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As for the upcoming launch of Walmart+, which is slated for September 15, the retail giant will offer customers free delivery for over 160,000 items for a fee of $98 per year. The service will also include discounts of gasoline and will potentially add more perks over time. Walmart is also competing against Amazon's Go technology through "Scan & Go" -- a barcode scanner in the Walmart app which will allow for a touchless checkout and payment experience. Walmart did not give a time table for how long the test will last or when it would be expanded adding “we know that it will be some time before we see millions of packages delivered via drone;” it also is working with Gatik, Ford, and Nuro on potential autonomous vehicle use.
Not the first time by Walmart!
To be clear, this is not Walmart's first foray into the world of drones -- the company has been chasing Amazon in this space since 2015 when it filed an application with the Federal Aviation Administration (FAA) to test drones for order fulfillment and curbside pickup at its stores. Walmart has also tested the use of drones to move inventory from trailers to its warehouses and to fine-tune its distribution system. Walmart's idea was to use drones to capture product information on warehouse shelves and then use that information to determine if items were incorrectly stocked or running low.
“Today, we’re taking the next step in our exploration of on-demand delivery by announcing a new pilot with Flytrex, an end-to-end drone delivery company,” Tom Ward, Walmart’s senior vice president of customer product said in a statement on the company’s website.
Each of the drones can fly at speeds of 32 mph, travel distances of 6.2 miles in a round trip, and carry up to 6.6 pounds (that’s rough “6-8 hamburgers,” according to converted units offered on Flytrex’s own website). Drone deliveries look especially attractive during a pandemic when many customers and businesses are keen to avoid in-person interactions.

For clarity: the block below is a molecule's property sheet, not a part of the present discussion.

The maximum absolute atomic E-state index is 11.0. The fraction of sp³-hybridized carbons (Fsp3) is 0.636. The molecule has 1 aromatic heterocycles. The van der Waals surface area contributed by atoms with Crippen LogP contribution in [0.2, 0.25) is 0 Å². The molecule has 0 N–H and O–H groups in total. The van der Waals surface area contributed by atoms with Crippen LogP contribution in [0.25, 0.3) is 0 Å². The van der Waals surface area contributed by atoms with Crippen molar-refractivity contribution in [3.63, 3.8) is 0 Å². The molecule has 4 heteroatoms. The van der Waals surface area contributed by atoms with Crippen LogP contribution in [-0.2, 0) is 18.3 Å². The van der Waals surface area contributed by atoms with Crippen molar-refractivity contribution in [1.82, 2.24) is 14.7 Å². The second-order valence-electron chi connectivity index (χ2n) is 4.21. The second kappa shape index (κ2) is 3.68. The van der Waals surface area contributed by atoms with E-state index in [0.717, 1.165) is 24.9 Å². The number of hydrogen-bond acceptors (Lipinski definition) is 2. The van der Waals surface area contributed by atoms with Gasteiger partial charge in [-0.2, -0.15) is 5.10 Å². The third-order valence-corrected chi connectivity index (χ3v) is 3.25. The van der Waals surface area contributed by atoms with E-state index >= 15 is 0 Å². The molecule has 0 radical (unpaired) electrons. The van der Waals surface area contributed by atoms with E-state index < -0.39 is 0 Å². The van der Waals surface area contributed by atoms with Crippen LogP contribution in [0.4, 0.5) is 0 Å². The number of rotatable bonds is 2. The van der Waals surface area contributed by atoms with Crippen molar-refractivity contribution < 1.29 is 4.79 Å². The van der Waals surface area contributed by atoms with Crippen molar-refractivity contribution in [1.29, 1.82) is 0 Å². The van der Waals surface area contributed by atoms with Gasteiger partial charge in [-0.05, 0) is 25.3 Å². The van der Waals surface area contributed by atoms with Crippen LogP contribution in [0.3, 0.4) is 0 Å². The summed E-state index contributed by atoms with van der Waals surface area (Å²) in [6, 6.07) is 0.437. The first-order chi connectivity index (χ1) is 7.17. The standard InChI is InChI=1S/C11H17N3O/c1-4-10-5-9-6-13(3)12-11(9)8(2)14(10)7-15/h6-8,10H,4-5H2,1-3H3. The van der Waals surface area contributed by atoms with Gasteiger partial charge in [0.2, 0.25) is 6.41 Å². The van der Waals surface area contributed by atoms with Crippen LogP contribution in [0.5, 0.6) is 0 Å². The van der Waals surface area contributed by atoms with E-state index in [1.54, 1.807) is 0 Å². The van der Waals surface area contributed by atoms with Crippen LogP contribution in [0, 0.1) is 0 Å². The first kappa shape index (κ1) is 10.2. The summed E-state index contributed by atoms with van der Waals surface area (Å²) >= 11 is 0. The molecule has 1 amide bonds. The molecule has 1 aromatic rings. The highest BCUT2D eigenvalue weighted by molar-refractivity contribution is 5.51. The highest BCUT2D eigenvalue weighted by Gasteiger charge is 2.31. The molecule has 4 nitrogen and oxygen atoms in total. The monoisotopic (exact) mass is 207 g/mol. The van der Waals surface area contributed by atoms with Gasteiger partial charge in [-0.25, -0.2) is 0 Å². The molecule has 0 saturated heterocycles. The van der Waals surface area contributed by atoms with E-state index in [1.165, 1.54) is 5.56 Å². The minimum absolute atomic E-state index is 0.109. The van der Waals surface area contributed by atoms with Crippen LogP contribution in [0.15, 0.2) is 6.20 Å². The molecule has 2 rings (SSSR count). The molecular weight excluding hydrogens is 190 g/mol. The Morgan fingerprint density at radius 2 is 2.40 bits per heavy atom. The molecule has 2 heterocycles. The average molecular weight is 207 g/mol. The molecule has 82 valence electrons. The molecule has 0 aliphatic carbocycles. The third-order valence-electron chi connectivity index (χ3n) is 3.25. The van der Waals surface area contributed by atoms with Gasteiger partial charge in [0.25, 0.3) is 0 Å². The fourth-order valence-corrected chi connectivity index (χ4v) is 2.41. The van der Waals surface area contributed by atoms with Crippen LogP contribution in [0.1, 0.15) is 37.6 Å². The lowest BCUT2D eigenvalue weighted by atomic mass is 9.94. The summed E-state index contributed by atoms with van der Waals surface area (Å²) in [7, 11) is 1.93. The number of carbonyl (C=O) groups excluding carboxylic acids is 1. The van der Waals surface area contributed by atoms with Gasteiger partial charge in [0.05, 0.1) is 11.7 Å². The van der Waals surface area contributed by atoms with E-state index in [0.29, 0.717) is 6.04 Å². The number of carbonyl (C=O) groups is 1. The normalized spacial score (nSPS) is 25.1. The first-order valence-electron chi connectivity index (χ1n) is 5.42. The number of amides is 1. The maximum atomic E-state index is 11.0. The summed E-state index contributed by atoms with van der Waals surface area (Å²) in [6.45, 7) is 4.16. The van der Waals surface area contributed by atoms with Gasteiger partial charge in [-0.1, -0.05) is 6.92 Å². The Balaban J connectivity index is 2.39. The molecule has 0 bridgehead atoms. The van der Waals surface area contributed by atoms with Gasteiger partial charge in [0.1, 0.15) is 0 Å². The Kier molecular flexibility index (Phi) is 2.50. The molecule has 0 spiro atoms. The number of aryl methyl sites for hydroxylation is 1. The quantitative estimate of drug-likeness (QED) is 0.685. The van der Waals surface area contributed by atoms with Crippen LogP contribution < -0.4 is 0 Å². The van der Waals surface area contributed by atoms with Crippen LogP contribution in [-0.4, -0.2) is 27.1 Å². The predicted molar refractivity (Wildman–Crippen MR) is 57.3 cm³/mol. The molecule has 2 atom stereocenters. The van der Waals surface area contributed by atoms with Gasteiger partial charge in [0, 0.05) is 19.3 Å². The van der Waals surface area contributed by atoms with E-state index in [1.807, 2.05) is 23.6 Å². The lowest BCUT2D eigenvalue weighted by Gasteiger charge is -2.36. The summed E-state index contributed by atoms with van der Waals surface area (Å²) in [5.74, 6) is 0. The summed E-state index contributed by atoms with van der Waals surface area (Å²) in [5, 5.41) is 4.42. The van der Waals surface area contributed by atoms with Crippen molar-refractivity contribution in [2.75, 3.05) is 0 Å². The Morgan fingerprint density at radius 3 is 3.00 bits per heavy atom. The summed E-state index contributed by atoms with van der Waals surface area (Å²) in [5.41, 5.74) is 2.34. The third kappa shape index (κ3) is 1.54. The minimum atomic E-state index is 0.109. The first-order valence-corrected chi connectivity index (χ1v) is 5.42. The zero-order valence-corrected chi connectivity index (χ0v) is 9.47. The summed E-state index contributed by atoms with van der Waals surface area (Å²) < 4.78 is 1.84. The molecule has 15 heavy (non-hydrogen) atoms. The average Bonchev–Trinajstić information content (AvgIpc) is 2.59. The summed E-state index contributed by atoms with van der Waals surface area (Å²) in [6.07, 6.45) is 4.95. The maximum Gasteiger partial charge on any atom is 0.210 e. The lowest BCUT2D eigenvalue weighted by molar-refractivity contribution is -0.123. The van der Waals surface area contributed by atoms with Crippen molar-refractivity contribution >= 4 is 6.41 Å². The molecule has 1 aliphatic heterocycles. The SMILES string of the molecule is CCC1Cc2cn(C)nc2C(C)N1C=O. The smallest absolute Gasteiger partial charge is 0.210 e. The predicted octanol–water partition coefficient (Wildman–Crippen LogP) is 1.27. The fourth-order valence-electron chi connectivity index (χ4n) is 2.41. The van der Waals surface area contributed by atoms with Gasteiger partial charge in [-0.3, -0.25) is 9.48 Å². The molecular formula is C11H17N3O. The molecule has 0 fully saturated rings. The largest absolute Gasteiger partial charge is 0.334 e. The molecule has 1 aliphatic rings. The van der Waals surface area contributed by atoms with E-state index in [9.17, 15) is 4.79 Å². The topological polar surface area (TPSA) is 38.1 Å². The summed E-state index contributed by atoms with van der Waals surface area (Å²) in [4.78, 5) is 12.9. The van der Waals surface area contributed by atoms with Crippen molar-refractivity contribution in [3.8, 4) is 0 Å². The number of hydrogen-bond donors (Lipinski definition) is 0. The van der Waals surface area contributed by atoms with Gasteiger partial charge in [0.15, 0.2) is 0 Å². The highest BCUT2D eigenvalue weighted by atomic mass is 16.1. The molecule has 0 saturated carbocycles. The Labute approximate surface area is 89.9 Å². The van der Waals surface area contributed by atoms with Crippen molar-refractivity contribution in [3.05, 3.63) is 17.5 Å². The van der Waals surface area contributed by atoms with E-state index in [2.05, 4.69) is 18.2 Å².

What about Amazon services?
Amazon’s drone will be part of Amazon Prime Air and are designed to make “safe, efficient, and sustainable deliveries to our customers in 30 minutes or less from order,” the company said, adding “we have a dedicated team of safety, aerospace, science, robotics, software, hardware, testing, and manufacturing experts working to ensure our system meets the rigors required for an aerospace product.”
The coronavirus pandemic — with its lockdown orders and social distancing mandates — has stepped up consumer demand for at-home delivery in a way that some experts see as a permanent change for some households. How to get the goods to consumers quickly, safely, and in an eco-friendly manner is a key part of the current exploration of drones and autonomous vehicles. Walmart’s ubiquitous store network gives it an advantage in that race. When it comes to delivery, however, Amazon has been steadily making progress over Walmart. In addition to assembling its own fleet of cargo planes, Amazon has put together a network of ocean freighters, trucks, and local delivery vehicles, all while exploring new shipping options like robots and autonomous drones.